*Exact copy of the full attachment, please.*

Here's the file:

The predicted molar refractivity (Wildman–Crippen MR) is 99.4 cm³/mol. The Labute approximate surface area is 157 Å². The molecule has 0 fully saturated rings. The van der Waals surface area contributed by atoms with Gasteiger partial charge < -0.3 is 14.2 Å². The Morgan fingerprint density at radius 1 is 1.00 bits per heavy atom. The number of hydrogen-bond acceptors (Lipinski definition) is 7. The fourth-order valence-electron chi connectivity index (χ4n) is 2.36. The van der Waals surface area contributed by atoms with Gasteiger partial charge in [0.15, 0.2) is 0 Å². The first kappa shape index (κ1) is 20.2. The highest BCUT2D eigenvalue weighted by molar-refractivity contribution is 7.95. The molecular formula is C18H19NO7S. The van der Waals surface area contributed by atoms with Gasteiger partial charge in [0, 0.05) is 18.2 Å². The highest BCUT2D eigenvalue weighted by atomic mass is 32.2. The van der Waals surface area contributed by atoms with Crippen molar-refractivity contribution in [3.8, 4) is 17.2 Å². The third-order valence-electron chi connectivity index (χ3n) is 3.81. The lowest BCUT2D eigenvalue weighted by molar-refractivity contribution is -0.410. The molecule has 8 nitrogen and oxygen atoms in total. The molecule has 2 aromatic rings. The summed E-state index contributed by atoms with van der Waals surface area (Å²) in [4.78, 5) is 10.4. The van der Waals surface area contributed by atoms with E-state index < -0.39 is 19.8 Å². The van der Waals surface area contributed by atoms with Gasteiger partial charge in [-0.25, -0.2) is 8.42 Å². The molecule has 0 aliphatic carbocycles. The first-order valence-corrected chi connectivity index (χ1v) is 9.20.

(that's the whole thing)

The predicted molar refractivity (Wildman–Crippen MR) is 99.4 cm³/mol. The Labute approximate surface area is 157 Å². The molecule has 0 fully saturated rings. The van der Waals surface area contributed by atoms with Gasteiger partial charge < -0.3 is 14.2 Å². The Morgan fingerprint density at radius 1 is 1.00 bits per heavy atom. The number of hydrogen-bond acceptors (Lipinski definition) is 7. The fourth-order valence-electron chi connectivity index (χ4n) is 2.36. The van der Waals surface area contributed by atoms with Gasteiger partial charge in [0.15, 0.2) is 0 Å². The first kappa shape index (κ1) is 20.2. The highest BCUT2D eigenvalue weighted by molar-refractivity contribution is 7.95. The molecular formula is C18H19NO7S. The van der Waals surface area contributed by atoms with Gasteiger partial charge in [0, 0.05) is 18.2 Å². The highest BCUT2D eigenvalue weighted by atomic mass is 32.2. The van der Waals surface area contributed by atoms with Crippen molar-refractivity contribution in [3.8, 4) is 17.2 Å². The third-order valence-electron chi connectivity index (χ3n) is 3.81. The lowest BCUT2D eigenvalue weighted by molar-refractivity contribution is -0.410. The molecule has 8 nitrogen and oxygen atoms in total. The molecule has 2 aromatic rings. The summed E-state index contributed by atoms with van der Waals surface area (Å²) in [4.78, 5) is 10.4. The van der Waals surface area contributed by atoms with E-state index < -0.39 is 19.8 Å². The van der Waals surface area contributed by atoms with Gasteiger partial charge in [-0.25, -0.2) is 8.42 Å². The molecule has 0 aliphatic carbocycles. The first-order valence-corrected chi connectivity index (χ1v) is 9.20.